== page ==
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RESIDENTS ARE UPSET BY ROTTEN SMELL

A year ago, Greg and Kim Herman closed the deal on their split-level house on Oak Hill Drive in Hamburg, joining the ranks of proud first-time homeowners.

Eager to move into their new house, the young couple set to work painting the interior the very night the closing went through.

That same night, a few weeks before they even moved in, they started to smell their American dream gone bad: the stench of rotten eggs was invading their house.

"We found the odor in a closet, and thought maybe the paint was causing the odor," Mrs. Herman said.

They called a plumber, and then another plumber. Nobody seemed to be able to figure out what was causing it. Most agree, though, that the smell is somehow related to the storm sewer.

And one thing the Hermans know for sure is that, as the weather got colder, the smell gets stronger.

"The smell was so bad it would wake me up at four o'clock in the morning and we'd have to open up the basement windows. We had candles burning and Plug-Ins and everything," but the odor persisted, Mrs. Herman said.

One plumber told the couple a hole in the sanitary sewer might be causing the stench. So they spent $3,200 to dig up the lawn and fix the hole.

But the smell persisted.

After a few months, the Hermans compared notes with Jim and Marcia Adamczak, who live a couple doors down on Oak Hill. The Adamczaks have been dealing with the same stench in their house since 1994.

The Adamczaks called village officials seven years ago for help, but they "didn't get any response," Adamczak said. Gerald E. Knoll, village superintendent of public works, said water in the storm sewer was tested and the results came back normal.

So, without an apparent solution, the Adamczaks decided to cope from a distance. While the warmer months seem to keep the smell away, the winters are awful, Adamczak said. So they started spending their winters in Myrtle Beach. "When we came back April 1 this year, we could not believe how bad our house smelled. We had to open all the doors and windows to air it out," he said.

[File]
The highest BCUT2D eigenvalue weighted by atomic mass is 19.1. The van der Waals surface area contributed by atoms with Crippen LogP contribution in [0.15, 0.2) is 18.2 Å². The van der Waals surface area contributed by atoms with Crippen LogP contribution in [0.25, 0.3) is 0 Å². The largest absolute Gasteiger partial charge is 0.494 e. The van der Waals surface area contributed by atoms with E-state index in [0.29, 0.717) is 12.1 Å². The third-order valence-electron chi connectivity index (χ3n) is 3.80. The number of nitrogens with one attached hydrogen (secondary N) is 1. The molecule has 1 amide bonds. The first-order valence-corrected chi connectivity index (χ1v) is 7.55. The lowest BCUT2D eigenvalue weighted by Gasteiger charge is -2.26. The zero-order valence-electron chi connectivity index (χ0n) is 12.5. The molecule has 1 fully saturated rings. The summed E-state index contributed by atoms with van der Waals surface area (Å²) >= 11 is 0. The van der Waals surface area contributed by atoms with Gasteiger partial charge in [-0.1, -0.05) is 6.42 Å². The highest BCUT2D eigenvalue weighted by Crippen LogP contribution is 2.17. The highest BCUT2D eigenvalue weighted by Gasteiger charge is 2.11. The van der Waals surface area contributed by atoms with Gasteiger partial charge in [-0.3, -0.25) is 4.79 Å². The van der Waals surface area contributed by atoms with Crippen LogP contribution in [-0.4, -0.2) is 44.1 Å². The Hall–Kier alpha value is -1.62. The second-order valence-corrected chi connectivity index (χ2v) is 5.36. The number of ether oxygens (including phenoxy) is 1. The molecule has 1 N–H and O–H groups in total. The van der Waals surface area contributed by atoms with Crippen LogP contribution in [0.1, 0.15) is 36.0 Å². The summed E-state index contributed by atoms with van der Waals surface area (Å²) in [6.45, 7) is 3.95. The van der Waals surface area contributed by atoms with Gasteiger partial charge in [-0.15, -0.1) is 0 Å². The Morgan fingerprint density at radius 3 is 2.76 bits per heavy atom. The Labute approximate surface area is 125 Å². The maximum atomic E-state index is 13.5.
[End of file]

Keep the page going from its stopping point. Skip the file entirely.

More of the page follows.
The past several months, Mrs. Herman has made it her mission to track down the source of the stench and eliminate it. She has appealed to officials from the Village of Hamburg, the Erie County Health Department and the state Department of Health.

So far, the village has spent $7,200 to fix the problem, officials said. It brought in a consultant, smoke-tested and dye-tested the sewers, and drilled test wells in three spots to monitor air and water quality.

What village officials and residents know now isn't much different from what they knew before all the testing, which confirmed the presence of hydrogen sulfide, known for its rotten-egg odor. But officials have not been able to find the source.

John R. Finster, a senior public health engineer with the Erie County Health Department, thinks the smell might be coming from the bedrock and fragments of shale..

Finster has determined the smell is somehow linked to the sewer line. Recent testing found one house nearby improperly connected to the storm sewer, but he thinks, given the location of that house, it is not the source of the smell.

He advised village officials to stop trying to track down the source, since it may be impossible to do, and focus instead on eliminating the smell. He offered officials two possible solutions.

The first would involve installing small fans, similar to the kind on a computer, on the downspouts, to draw the smell out before it gets into the houses. That approach would be at the homeowner's expense.

The other one would require digging into the right of way and installing a trap, to try to seal off the storm sewer from the homes. The village would finance this solution.

So far, the village has not decided which path to take.

While officials mull over the situation, the Adamczaks are packing to leave for their annual migration down South for the winter, and the Hermans are bracing themselves for what could be another long, smelly winter.

e-mail: mpasciak@buffnews.com

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